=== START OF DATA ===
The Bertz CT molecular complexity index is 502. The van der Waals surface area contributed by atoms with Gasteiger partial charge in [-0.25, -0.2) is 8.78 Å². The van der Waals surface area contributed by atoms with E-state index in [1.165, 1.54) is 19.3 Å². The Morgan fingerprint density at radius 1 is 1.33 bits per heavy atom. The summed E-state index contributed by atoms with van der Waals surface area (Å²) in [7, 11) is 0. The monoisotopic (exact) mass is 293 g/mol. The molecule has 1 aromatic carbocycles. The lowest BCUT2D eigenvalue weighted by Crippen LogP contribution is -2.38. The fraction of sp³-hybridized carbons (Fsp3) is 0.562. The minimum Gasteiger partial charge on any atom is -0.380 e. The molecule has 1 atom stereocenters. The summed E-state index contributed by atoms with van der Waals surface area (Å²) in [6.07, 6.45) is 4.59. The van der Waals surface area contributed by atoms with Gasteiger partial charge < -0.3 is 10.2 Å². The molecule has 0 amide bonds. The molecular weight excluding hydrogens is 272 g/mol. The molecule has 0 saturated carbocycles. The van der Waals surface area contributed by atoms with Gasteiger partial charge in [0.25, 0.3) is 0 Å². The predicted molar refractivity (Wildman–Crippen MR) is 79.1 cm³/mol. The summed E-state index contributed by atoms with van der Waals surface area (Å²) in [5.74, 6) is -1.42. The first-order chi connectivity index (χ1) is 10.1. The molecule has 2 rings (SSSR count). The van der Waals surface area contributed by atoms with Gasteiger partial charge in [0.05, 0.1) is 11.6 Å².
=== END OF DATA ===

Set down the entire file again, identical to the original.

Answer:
The Bertz CT molecular complexity index is 502. The van der Waals surface area contributed by atoms with Gasteiger partial charge in [-0.25, -0.2) is 8.78 Å². The van der Waals surface area contributed by atoms with E-state index in [1.165, 1.54) is 19.3 Å². The Morgan fingerprint density at radius 1 is 1.33 bits per heavy atom. The summed E-state index contributed by atoms with van der Waals surface area (Å²) in [7, 11) is 0. The monoisotopic (exact) mass is 293 g/mol. The molecule has 1 aromatic carbocycles. The lowest BCUT2D eigenvalue weighted by Crippen LogP contribution is -2.38. The fraction of sp³-hybridized carbons (Fsp3) is 0.562. The minimum Gasteiger partial charge on any atom is -0.380 e. The molecule has 1 atom stereocenters. The summed E-state index contributed by atoms with van der Waals surface area (Å²) in [6.07, 6.45) is 4.59. The van der Waals surface area contributed by atoms with Gasteiger partial charge < -0.3 is 10.2 Å². The molecule has 0 amide bonds. The molecular weight excluding hydrogens is 272 g/mol. The molecule has 0 saturated carbocycles. The van der Waals surface area contributed by atoms with Gasteiger partial charge in [0.25, 0.3) is 0 Å². The predicted molar refractivity (Wildman–Crippen MR) is 79.1 cm³/mol. The summed E-state index contributed by atoms with van der Waals surface area (Å²) in [5.74, 6) is -1.42. The first-order chi connectivity index (χ1) is 10.1. The molecule has 2 rings (SSSR count). The van der Waals surface area contributed by atoms with Gasteiger partial charge in [0.05, 0.1) is 11.6 Å².